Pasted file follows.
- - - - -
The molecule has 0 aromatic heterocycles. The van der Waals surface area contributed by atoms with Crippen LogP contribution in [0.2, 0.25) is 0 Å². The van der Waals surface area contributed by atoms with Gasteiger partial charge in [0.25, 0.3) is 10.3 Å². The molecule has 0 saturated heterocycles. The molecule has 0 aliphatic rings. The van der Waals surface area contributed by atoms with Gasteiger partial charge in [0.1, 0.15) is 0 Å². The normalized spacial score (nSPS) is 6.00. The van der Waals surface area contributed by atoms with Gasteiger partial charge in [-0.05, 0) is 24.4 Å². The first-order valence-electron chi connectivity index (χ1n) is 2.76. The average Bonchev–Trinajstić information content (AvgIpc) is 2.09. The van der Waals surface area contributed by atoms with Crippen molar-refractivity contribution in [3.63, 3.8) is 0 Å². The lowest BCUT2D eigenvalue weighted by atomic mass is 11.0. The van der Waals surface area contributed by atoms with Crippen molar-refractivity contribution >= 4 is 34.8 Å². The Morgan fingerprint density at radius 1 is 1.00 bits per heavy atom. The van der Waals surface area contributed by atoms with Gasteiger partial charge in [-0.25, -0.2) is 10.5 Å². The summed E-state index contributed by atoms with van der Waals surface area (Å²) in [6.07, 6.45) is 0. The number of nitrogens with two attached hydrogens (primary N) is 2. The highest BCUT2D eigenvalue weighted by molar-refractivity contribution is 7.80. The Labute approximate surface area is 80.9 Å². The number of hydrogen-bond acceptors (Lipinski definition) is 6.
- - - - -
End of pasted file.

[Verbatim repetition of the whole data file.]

The molecule has 0 aromatic heterocycles. The van der Waals surface area contributed by atoms with Crippen LogP contribution in [0.2, 0.25) is 0 Å². The van der Waals surface area contributed by atoms with Gasteiger partial charge in [0.25, 0.3) is 10.3 Å². The molecule has 0 saturated heterocycles. The molecule has 0 aliphatic rings. The van der Waals surface area contributed by atoms with Gasteiger partial charge in [0.1, 0.15) is 0 Å². The normalized spacial score (nSPS) is 6.00. The van der Waals surface area contributed by atoms with Gasteiger partial charge in [-0.05, 0) is 24.4 Å². The first-order valence-electron chi connectivity index (χ1n) is 2.76. The average Bonchev–Trinajstić information content (AvgIpc) is 2.09. The van der Waals surface area contributed by atoms with Crippen molar-refractivity contribution in [3.63, 3.8) is 0 Å². The lowest BCUT2D eigenvalue weighted by atomic mass is 11.0. The van der Waals surface area contributed by atoms with Crippen molar-refractivity contribution >= 4 is 34.8 Å². The Morgan fingerprint density at radius 1 is 1.00 bits per heavy atom. The van der Waals surface area contributed by atoms with Gasteiger partial charge in [-0.25, -0.2) is 10.5 Å². The summed E-state index contributed by atoms with van der Waals surface area (Å²) in [6.07, 6.45) is 0. The number of nitrogens with two attached hydrogens (primary N) is 2. The highest BCUT2D eigenvalue weighted by molar-refractivity contribution is 7.80. The Labute approximate surface area is 80.9 Å². The number of hydrogen-bond acceptors (Lipinski definition) is 6.